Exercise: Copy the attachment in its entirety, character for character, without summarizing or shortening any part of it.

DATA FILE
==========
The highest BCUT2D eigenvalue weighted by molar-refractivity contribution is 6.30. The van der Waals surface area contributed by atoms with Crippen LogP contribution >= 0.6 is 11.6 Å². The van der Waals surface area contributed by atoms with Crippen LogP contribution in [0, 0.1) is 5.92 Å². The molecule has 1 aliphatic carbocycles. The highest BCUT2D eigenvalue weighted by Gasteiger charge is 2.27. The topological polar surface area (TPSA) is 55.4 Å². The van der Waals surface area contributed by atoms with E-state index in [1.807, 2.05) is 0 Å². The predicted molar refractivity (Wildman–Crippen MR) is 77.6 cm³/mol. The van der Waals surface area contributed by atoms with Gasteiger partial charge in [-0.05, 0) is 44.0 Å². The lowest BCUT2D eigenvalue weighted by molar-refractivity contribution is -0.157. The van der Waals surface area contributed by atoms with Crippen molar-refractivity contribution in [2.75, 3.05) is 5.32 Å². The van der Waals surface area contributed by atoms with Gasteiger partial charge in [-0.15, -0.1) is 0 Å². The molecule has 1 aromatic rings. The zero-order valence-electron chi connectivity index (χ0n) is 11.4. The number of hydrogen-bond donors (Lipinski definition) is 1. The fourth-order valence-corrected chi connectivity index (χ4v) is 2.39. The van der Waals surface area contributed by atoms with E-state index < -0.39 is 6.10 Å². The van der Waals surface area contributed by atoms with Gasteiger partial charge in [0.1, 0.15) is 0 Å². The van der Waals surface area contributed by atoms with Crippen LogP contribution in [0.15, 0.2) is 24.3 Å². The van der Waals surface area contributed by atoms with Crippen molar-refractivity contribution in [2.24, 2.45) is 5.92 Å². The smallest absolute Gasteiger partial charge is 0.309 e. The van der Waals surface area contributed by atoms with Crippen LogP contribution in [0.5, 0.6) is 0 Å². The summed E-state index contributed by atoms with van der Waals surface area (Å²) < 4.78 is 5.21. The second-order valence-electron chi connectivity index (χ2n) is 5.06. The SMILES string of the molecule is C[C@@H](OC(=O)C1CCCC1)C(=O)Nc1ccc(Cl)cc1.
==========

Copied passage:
The highest BCUT2D eigenvalue weighted by molar-refractivity contribution is 6.30. The van der Waals surface area contributed by atoms with Crippen LogP contribution >= 0.6 is 11.6 Å². The van der Waals surface area contributed by atoms with Crippen LogP contribution in [0, 0.1) is 5.92 Å². The molecule has 1 aliphatic carbocycles. The highest BCUT2D eigenvalue weighted by Gasteiger charge is 2.27. The topological polar surface area (TPSA) is 55.4 Å². The van der Waals surface area contributed by atoms with E-state index in [1.807, 2.05) is 0 Å². The predicted molar refractivity (Wildman–Crippen MR) is 77.6 cm³/mol. The van der Waals surface area contributed by atoms with Gasteiger partial charge in [-0.05, 0) is 44.0 Å². The lowest BCUT2D eigenvalue weighted by molar-refractivity contribution is -0.157. The van der Waals surface area contributed by atoms with Crippen molar-refractivity contribution in [2.75, 3.05) is 5.32 Å². The van der Waals surface area contributed by atoms with Gasteiger partial charge in [-0.15, -0.1) is 0 Å². The molecule has 1 aromatic rings. The zero-order valence-electron chi connectivity index (χ0n) is 11.4. The number of hydrogen-bond donors (Lipinski definition) is 1. The fourth-order valence-corrected chi connectivity index (χ4v) is 2.39. The van der Waals surface area contributed by atoms with E-state index < -0.39 is 6.10 Å². The van der Waals surface area contributed by atoms with Gasteiger partial charge in [0.1, 0.15) is 0 Å². The van der Waals surface area contributed by atoms with Crippen LogP contribution in [0.15, 0.2) is 24.3 Å². The van der Waals surface area contributed by atoms with Crippen molar-refractivity contribution in [2.24, 2.45) is 5.92 Å². The smallest absolute Gasteiger partial charge is 0.309 e. The van der Waals surface area contributed by atoms with Crippen LogP contribution in [0.5, 0.6) is 0 Å². The summed E-state index contributed by atoms with van der Waals surface area (Å²) < 4.78 is 5.21. The second-order valence-electron chi connectivity index (χ2n) is 5.06. The SMILES string of the molecule is C[C@@H](OC(=O)C1CCCC1)C(=O)Nc1ccc(Cl)cc1.